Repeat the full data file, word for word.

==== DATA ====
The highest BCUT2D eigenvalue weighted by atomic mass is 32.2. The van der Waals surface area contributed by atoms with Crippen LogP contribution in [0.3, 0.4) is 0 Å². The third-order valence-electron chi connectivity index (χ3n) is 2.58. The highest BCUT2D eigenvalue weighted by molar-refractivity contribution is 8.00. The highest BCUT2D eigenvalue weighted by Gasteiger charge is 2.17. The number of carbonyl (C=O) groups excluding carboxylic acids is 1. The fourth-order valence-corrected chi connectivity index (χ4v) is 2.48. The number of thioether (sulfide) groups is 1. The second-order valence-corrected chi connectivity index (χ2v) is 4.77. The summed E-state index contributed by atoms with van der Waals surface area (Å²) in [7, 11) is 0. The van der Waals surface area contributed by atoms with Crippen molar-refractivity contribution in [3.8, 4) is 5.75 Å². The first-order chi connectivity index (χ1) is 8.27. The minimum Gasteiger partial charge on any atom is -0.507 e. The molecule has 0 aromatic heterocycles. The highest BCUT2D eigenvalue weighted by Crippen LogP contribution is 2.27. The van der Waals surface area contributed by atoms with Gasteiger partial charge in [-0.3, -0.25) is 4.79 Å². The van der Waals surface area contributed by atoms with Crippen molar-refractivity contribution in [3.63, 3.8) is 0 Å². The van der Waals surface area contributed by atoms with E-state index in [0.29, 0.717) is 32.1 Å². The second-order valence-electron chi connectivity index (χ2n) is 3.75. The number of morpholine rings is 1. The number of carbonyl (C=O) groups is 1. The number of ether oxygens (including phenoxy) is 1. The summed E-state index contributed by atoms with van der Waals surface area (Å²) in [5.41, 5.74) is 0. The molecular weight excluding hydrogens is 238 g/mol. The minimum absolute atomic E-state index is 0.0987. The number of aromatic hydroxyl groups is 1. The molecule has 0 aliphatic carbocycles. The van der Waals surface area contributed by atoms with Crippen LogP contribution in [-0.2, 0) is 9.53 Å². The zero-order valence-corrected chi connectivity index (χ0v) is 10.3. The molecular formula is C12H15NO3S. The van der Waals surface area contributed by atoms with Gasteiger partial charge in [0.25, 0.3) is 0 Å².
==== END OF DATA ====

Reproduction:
The highest BCUT2D eigenvalue weighted by atomic mass is 32.2. The van der Waals surface area contributed by atoms with Crippen LogP contribution in [0.3, 0.4) is 0 Å². The third-order valence-electron chi connectivity index (χ3n) is 2.58. The highest BCUT2D eigenvalue weighted by molar-refractivity contribution is 8.00. The highest BCUT2D eigenvalue weighted by Gasteiger charge is 2.17. The number of carbonyl (C=O) groups excluding carboxylic acids is 1. The fourth-order valence-corrected chi connectivity index (χ4v) is 2.48. The number of thioether (sulfide) groups is 1. The second-order valence-corrected chi connectivity index (χ2v) is 4.77. The summed E-state index contributed by atoms with van der Waals surface area (Å²) in [7, 11) is 0. The van der Waals surface area contributed by atoms with Crippen molar-refractivity contribution in [3.8, 4) is 5.75 Å². The first-order chi connectivity index (χ1) is 8.27. The minimum Gasteiger partial charge on any atom is -0.507 e. The molecule has 0 aromatic heterocycles. The highest BCUT2D eigenvalue weighted by Crippen LogP contribution is 2.27. The van der Waals surface area contributed by atoms with Gasteiger partial charge in [-0.3, -0.25) is 4.79 Å². The van der Waals surface area contributed by atoms with Crippen molar-refractivity contribution in [3.63, 3.8) is 0 Å². The van der Waals surface area contributed by atoms with E-state index in [0.29, 0.717) is 32.1 Å². The second-order valence-electron chi connectivity index (χ2n) is 3.75. The number of morpholine rings is 1. The number of carbonyl (C=O) groups is 1. The number of ether oxygens (including phenoxy) is 1. The summed E-state index contributed by atoms with van der Waals surface area (Å²) in [5.41, 5.74) is 0. The molecular weight excluding hydrogens is 238 g/mol. The minimum absolute atomic E-state index is 0.0987. The number of aromatic hydroxyl groups is 1. The molecule has 0 aliphatic carbocycles. The van der Waals surface area contributed by atoms with Crippen LogP contribution in [-0.2, 0) is 9.53 Å². The zero-order valence-corrected chi connectivity index (χ0v) is 10.3. The molecular formula is C12H15NO3S. The van der Waals surface area contributed by atoms with Gasteiger partial charge in [0.25, 0.3) is 0 Å².